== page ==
Bridgeport Mayor Sends Out SOS

Leader of struggling Connecticut city threatens bankruptcy, gets attention but no help. MUNICIPAL DESTITUTION

MARY MORAN, mayor of this financially strapped city, had had it. Two weeks ago, final negotiations with the city's unions over concessions proved futile. And her last-ditch plea to Gov. Lowell Weicker for more help from the state brought back a terse, ``Just raise taxes.'' As Mayor Moran saw it, there was nowhere to turn. Raising the already-highest property tax in the state yet again was untenable. So, in a move that has been characterized as both publicity-driven and a cry for help, she filed for protection under Chapter 9 of the US Bankruptcy Code.

Experts say it could be the largest municipal bankruptcy case in United States history. The state attorney general is filing a motion to dismiss the proceedings, arguing that the petition is illegal. Whether or not the petition actually gets to court, Moran's action has generated national interest in the plight of cities that are being forced in a time of recession to carry out state mandates without state funding.

While some experts see Bridgeport's problems stemming from the Reagan-era shifting of responsibilities from the federal to the state level, officials cite the 250 unfunded state mandates, including education requirements, a recycling program, and welfare costs of $6 billion.

Moran says only 7 percent of the budget is under her control.

``[The petition] is an extreme statement by the city that they don't see a way out as a consequence of the economy and realignment of responsibilities under federal and state policies,'' says Randy Arndt, spokesman for the National League of Cities. He says that while Washington is concerned about bailing out banks, it's doing little to save the cities.

Others lay part of the blame on wealthy Fairfield County suburbs that surround Bridgeport.

``It's the classic problem cities all over have,'' says David Carson, president of People's Bank. ``Surrounding towns benefit from the city's jobs, but pay nothing.''

Robert Pelton, curator of the Barnum Museum and a lifelong resident of Bridgeport, says: ``There are 169 cities and towns in Connecticut. Probably eight or nine of them have affordable housing.''

Mayor Moran's announcement caused confusion in the city. For several days afterwards, drug stores refused to fill prescriptions for welfare recipients and banks refused to cash checks for city workers. But Moran says she's found support for her position from lawmakers, businessmen, and citizens.

``It was the only thing she could have done,'' says Tim Morris, ringing up tools in Madison Hardware. ``Everyone before her swept it under the rug.''

Bridgeport is geographically small (15 square miles), but it has the largest population in the state and is loaded with big-city problems. It has a seedy downtown, rusting closed factories, and one of the worst public housing projects in the country.

Once the city thrived with the manufacture of armaments and Singer sewing machines. During World War II Bridgeport was called ``The Arsenal of Democracy.''

But after the war much manufacturing moved south or overseas. Residents fled to the suburbs, and the tax base eroded.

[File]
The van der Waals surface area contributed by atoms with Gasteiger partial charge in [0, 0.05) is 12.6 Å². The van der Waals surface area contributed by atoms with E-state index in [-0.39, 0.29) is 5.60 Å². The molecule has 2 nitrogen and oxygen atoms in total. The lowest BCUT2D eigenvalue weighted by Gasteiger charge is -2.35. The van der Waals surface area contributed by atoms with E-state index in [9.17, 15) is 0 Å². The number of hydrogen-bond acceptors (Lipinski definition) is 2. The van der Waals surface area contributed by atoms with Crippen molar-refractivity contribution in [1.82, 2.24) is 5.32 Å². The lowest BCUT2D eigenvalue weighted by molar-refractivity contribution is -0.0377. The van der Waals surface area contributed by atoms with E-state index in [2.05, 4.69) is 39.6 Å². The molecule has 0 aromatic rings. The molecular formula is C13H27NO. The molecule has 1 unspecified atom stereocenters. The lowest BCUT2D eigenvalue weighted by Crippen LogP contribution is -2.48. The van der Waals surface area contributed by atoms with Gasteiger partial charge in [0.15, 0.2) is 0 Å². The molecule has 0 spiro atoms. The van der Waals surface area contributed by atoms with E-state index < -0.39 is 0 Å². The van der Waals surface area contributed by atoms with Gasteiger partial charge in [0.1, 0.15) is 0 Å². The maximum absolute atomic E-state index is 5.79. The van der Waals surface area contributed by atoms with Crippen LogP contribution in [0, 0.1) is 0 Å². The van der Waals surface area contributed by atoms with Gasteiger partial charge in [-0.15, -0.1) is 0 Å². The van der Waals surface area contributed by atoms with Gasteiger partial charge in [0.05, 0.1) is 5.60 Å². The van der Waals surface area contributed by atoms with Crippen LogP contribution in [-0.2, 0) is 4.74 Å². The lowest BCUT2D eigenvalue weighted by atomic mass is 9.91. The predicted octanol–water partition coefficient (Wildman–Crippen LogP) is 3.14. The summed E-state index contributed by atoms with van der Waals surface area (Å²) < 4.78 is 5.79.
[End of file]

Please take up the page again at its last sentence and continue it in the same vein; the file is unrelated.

While other cities sought high-tech firms and nearby Stamford, Conn., became an office center, Bridgeport stayed locked into an industrial mentality. Later, environmental laws made it difficult to get new owners to buy old factories because of liability for contamination.

High corporate taxes discouraged companies from staying in the city. As a result, the economic boom of the 1980s washed right by Bridgeport.

The city is also hamstrung with union contracts under which police officers and firefighters can retire after 20 years and receive cost-of-living increases that are negotiated after they retire.

Some observers say the city's charter is partly to blame for keeping Bridgeport hamstrung by outdated practices. Its two-year mayoral term keeps the mayor constantly running for reelection. A commission is drafting a new city charter.

Other city officials say the mayor's bankruptcy petition is unnecessary; the city still is solvent, but it has a $12 million deficit in a $340 million budget.

Last week the Financial Review Board, a watchdog group, recommended an 18 percent increase in property taxes. On Monday, the Common Council voted instead to raise property taxes by 5 percent. Some residents are paying $5,000 in property taxes, the same as residents of the upscale suburb Westport, for far fewer services.

The mayor has already closed all but two parks and two of four senior centers, and cut recreation, street-sweeping, and snow removal. To balance the budget she was faced with cutting garbage pickup and trimming one-third of the police force.

After Mayor Moran, described as a maverick Republican in a Democratic stronghold, told a reporter in January that she was researching bankruptcy, shock waves rippled as far as Wall Street. Moody's and Standard & Poor's suspended the city's credit rating, but restored it when the mayor explained she was just researching.

The city's aldermen told her it would be illegal to declare bankruptcy without the approval of the state. The Financial Review Board passed a resolution prohibiting the city from filing, which the city's attorney says he feels exceeds that body's authority. Moran says she was asked not to even discuss bankruptcy because it would have a ``depressant effect'' on investment.

``I hope the bankruptcy petition will convince the state legislature and the governor that we have not been crying wolf all this time,'' says James Tansley, president of the Common Council.

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